Friday, May 3, 2024

I Swore I Never Would Install Another Split-System (#8)

I haven't been posting as of late because I have been busy!

It seems like appliance follies go on forever.  We finally broke down and bought a new microwave.  Mark's Cuisinart (which he actually uses regularly) finally broke after 20 years - the safety latch is part of the plastic bowl and although they say it is dishwasher safe, well, the high temperatures tend to make the plastic brittle and the latch broke in several places.  I found a new bowl set on the Cuisinart site for $60 and the machine looks like new.

Yes, I contemplated buying a used bowl, but the folks on eBay wanted $30 or more for one, and the plastic on those was as yellowed and brittle as the one we already have.  Some were in fact already cracked and broken.  Despite the promises of that wonder-material, plastic does degrade over time, a process I call "plastic rust" - a topic of a draft posting I never finished.

The new toaster oven (free, under warranty) arrived and it works great.  I decided that it wasn't worth my time to repair a $59 toaster oven, so I gave the old one a toss.  The garbage man is going to start wondering why my trash is so heavy!  First a window unit, then a split system, then a toaster oven.  It is like I am throwing away bricks.

There is something pleasing about having new things.  It gets depressing to own things that are broken-down and don't work well or have broken features.  Whether it is an old car or a broken appliance, having busted-up stuff isn't always good for your psyche.  Sure, a "barn find" rat-rod is fascinating. But then again, hot steel floorboards and a "Texas Tan" (surface rust) are only charming for so long.  That new car smell can be intoxicating.

Of course, new doesn't always has to be new.  A lot of people throw away perfectly functional machinery only because they are bored with it, or their lease was up, or some other reason than being worn out.  A three-year-old car can be like new, as can be a three-year-old cell phone.  Why pay double for not a lot more?  And the upgrade from a decade-old appliance is considerable.

The split system I installed in the garage nearly a decade ago went kaput.  Spending over $150 on a new control board on the premise that it was not the inside control board that was broken (those are NLA) seemed like a sketchy proposition, particularly when the rest of the unit was a decade old and while not at the end of its design life, was getting awfully close.  So for about $800 or so, I got a new unit.  And this time around, I wall-mounted it, so it won't be collecting dead leaves and detritus on the ground - which may help extend its service life.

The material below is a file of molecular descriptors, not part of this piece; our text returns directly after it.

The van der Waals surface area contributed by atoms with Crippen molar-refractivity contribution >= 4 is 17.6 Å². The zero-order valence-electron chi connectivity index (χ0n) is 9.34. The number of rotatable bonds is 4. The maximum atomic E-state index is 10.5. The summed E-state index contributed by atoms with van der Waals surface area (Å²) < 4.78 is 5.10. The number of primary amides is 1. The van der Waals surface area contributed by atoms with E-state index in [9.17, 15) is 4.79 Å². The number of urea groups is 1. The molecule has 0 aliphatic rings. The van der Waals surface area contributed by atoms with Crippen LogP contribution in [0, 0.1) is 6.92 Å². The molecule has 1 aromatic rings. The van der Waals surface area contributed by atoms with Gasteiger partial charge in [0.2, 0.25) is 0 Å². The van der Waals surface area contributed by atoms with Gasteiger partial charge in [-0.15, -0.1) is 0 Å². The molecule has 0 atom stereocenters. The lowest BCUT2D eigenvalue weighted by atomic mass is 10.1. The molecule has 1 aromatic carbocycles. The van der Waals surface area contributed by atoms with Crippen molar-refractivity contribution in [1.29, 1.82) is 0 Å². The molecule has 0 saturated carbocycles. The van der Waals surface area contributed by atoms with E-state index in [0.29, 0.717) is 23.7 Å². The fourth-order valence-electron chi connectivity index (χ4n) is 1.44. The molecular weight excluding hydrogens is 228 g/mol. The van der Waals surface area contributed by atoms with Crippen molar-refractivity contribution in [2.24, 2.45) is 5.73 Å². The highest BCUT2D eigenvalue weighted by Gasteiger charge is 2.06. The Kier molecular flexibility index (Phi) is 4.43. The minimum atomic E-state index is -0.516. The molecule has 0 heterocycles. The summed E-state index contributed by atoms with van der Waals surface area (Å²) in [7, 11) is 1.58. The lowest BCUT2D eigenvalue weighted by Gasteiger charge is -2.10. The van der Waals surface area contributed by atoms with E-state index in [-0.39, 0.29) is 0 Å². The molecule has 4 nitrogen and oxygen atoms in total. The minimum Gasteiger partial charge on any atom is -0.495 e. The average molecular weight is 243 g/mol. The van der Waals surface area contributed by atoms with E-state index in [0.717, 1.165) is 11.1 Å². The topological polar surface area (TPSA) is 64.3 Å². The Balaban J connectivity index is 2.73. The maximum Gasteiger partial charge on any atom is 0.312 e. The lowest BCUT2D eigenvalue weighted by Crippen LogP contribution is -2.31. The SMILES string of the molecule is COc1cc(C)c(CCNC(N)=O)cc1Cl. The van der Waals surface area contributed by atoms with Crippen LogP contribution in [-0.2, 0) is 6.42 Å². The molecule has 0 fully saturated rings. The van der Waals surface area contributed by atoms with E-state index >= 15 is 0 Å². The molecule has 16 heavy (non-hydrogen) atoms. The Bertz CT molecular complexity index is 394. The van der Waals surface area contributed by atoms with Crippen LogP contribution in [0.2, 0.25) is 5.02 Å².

It is not an easy process, even though I was replacing an existing system.  The wall mount required drilling into brick, which requires some effort and some sharp carbide bits.  But it all came together in a couple of days.

This is the 8th split-system I have installed, and I think I am finally getting the hang of it.  I struggled with some earlier installs, dealing with leaks, until I realized that my tubing cutter was worn out and my flaring tool was kaput as well.  The difference between the amateur and the expert is in the tools.  An expert with crappy tools can be in a worse place than an amateur with new tools.  This time around, no leaks, right from the get-go. Pulled a near -30psi vacuum almost right away and held it for a half-hour without budging.  Put some pressure in it and leak-checked and no bubbles from the soap solution.

As I noted in my earlier posting, these things get gross over time, accumulating debris on the cylindrical fan.  So maybe even if they can last longer than a decade, it might not be a swell idea.  At least now, I know how to clean them thoroughly.  We never had that problem in the lab!

In fact, that is a problem in manufacturing research.  When you make things new, they are never dirty or clogged or corroded.  Sure, you can test in the "real world" but 100,000 miles of driving cross-country isn't the same as ten seasons of Syracuse salt and snow.  You can only emulate so much, which is why manufacturers end up with problems after a few years - problems that never showed up in product testing.

But eventually, things get old and worn and reach the end of the Weibull curve.  You can waste a lot of money trying to repair an end-of-life product, so just move on.  When that point happens is often hard to determine.  Repairs seem "cheap" compared to buying anew.  But a machine that is near the end of its design life is likely to throw you another big repair bill soon thereafter.  And then thereafter.  And thereafter.  Sometimes it is best to call it quits and start over.

On a happier note, consider how durable the human body is!  It can go for as long as 100 years before wearing out.  The ball joints on your car may be shot after a decade, but your hip socket may not need replacement for 70 years!  Pretty durable design!

If only God designed cars, instead of Darwin.